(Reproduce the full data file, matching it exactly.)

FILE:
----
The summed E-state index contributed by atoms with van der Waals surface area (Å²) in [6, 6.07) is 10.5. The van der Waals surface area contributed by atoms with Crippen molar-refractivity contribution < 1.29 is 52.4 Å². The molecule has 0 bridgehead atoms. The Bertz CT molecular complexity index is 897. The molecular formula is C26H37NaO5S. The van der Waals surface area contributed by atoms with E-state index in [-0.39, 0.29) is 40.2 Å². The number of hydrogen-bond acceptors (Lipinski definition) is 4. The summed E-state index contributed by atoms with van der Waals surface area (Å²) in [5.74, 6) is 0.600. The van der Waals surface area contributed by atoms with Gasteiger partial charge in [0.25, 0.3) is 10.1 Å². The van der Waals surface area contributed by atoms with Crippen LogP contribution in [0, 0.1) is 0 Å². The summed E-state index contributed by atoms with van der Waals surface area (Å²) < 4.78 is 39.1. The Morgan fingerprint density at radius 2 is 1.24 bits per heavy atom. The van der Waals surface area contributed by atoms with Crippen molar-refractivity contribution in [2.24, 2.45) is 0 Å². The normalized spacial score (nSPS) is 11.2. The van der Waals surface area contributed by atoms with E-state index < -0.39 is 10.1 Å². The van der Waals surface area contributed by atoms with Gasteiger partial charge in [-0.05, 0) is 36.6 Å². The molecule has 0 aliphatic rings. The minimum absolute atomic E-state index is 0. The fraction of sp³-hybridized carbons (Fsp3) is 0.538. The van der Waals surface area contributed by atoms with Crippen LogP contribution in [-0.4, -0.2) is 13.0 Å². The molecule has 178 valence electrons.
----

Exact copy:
The summed E-state index contributed by atoms with van der Waals surface area (Å²) in [6, 6.07) is 10.5. The van der Waals surface area contributed by atoms with Crippen molar-refractivity contribution < 1.29 is 52.4 Å². The molecule has 0 bridgehead atoms. The Bertz CT molecular complexity index is 897. The molecular formula is C26H37NaO5S. The van der Waals surface area contributed by atoms with E-state index in [-0.39, 0.29) is 40.2 Å². The number of hydrogen-bond acceptors (Lipinski definition) is 4. The summed E-state index contributed by atoms with van der Waals surface area (Å²) in [5.74, 6) is 0.600. The van der Waals surface area contributed by atoms with Gasteiger partial charge in [0.25, 0.3) is 10.1 Å². The van der Waals surface area contributed by atoms with Crippen LogP contribution in [0, 0.1) is 0 Å². The summed E-state index contributed by atoms with van der Waals surface area (Å²) < 4.78 is 39.1. The Morgan fingerprint density at radius 2 is 1.24 bits per heavy atom. The van der Waals surface area contributed by atoms with Crippen molar-refractivity contribution in [2.24, 2.45) is 0 Å². The normalized spacial score (nSPS) is 11.2. The van der Waals surface area contributed by atoms with E-state index < -0.39 is 10.1 Å². The van der Waals surface area contributed by atoms with Gasteiger partial charge in [-0.05, 0) is 36.6 Å². The molecule has 0 aliphatic rings. The minimum absolute atomic E-state index is 0. The fraction of sp³-hybridized carbons (Fsp3) is 0.538. The van der Waals surface area contributed by atoms with Crippen LogP contribution in [-0.4, -0.2) is 13.0 Å². The molecule has 178 valence electrons.